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Congress Taking Back Power From Trump on National Security

Republicans in Congress are proposing new checks to curb the White House’s power and in some cases simply ignoring the Trump administration’s desire on national security and foreign policy

Congress Taking Back Power From Trump on National Security

In ways big and small, Congress is taking back power from President Donald Trump on national security matters.
From Russia to the Pentagon budget, Republicans in Congress are proposing new checks to curb the White House’s power and in some cases simply ignoring the Trump administration’s desires on national security and foreign policy, CNN reported.
Wary of favorable comments Trump has previously made about Russia, the senate has passed a significant Russia sanctions package that gives Congress the ability to review any administration effort to roll back sanctions against the Kremlin.
Congressional committees approved three defense bills this week boosting Pentagon spending by about $30 billion more than the Trump administration proposed after Republicans complained that Trump’s budget failed to rebuild the military as he promised.
And in a surprise vote this week, a House panel approved an amendment to repeal the 2001 Authorization for Use of Military Force, which provides legal authority for the US wars in Syria, Iraq and Afghanistan.
“I think it’s sinking in, especially with Republican members of Congress, that they are not getting the kind of adult leadership out of the White house that would allow you to give deference to the White House,” said Mieke Eoyang, a national security analyst at Third Way and former congressional aide.
“So you see Congress stepping up to take a much more aggressive role on national security for the first time in a very long time.”

  Legislative vs. Executive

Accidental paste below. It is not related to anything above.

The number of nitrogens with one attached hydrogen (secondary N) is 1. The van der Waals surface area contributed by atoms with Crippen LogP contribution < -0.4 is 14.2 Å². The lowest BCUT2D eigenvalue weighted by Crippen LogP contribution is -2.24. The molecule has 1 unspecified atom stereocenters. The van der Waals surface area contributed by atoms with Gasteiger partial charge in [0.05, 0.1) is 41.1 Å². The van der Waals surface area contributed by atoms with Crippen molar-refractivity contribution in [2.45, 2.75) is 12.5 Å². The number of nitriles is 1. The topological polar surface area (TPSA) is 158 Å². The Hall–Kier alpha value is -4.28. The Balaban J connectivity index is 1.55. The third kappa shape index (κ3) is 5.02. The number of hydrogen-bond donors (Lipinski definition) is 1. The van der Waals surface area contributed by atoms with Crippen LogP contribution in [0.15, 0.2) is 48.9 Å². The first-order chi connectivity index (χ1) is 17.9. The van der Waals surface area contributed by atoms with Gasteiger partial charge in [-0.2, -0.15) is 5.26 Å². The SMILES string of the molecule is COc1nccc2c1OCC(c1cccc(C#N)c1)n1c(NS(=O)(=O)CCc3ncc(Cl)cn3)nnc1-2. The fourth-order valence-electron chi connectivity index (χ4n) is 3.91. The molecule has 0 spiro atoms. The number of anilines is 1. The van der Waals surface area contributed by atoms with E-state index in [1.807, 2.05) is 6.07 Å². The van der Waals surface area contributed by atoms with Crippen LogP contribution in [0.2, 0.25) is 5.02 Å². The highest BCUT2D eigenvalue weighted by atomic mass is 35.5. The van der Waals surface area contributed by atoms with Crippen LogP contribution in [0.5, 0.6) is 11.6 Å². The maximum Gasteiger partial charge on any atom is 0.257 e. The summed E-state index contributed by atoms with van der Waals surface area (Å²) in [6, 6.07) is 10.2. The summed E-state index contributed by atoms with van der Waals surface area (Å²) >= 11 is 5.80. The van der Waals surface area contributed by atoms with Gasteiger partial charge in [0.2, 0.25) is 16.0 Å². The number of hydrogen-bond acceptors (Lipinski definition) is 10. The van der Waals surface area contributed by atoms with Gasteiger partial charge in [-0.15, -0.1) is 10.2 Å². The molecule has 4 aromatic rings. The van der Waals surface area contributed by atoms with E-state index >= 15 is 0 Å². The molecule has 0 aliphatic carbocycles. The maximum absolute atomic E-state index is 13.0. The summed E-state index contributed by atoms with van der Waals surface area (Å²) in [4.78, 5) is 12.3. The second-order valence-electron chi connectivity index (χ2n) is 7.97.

For years, a small chorus in Congress has bemoaned the legislative branch giving back its national security powers to the executive, from war-making to the budget caps imposed by the sequestration law.
Congress certainly hasn’t taken back those authorities in full, and some experts argue most of the steps taken thus far are mostly symbolic. There are still major hurdles to passing a new ISIS war authorization, the new Russia sanctions have stalled with the House, and sequestration spending caps are still looming over the spending process.
At the start of the Trump administration, Republican congressional leaders on national security were hopeful that the national security team -- Defense Secretary Jim Mattis, national security adviser H.R. McMaster and Director of National Intelligence Dan Coats -- would steer Trump in what they consider the right direction.
Trump was praised for his decision to strike Syria in response to a chemical weapons attack. But in many cases, Trump has ignored or overruled his national security team, and the president’s actions and statements -- or lack of action -- has sparked a more robust response on Capitol Hill than during the Obama years.
“I think we are seeing a growing dose of skepticism by members of Congress -- notably in the president’s own party -- about Trump’s ability and willingness to grasp the complexities of key national security problems and his unique responsibilities as commander in chief,” said John Kirby, a CNN diplomatic and military analyst and a former Pentagon and State Department spokesman under Obama.
 Repeated Rebukes  
The senate’s Russia sanctions bill may be the most significant fight thus far over the balance of national security power. The bill, which passed 98-2, would give Congress the ability to block Trump from rolling back sanctions on Moscow and comes amid concerns from lawmakers following a Washington Post report in May that said Trump was considering returning two Russian compounds that the US seized in the December sanctions on Russia.
Senators are now pressing the House to pass the bill without weakening it.
While the House Appropriations Committee’s vote to repeal the 2001 war authorization is unlikely to be signed into law, it is another implicit rebuke to Trump and a sign of growing congressional discontent with an unchecked war on terror.
The proposed amendment received support from both Democrats and Republicans during debate, but the vote caught House leaders in both parties off guard.

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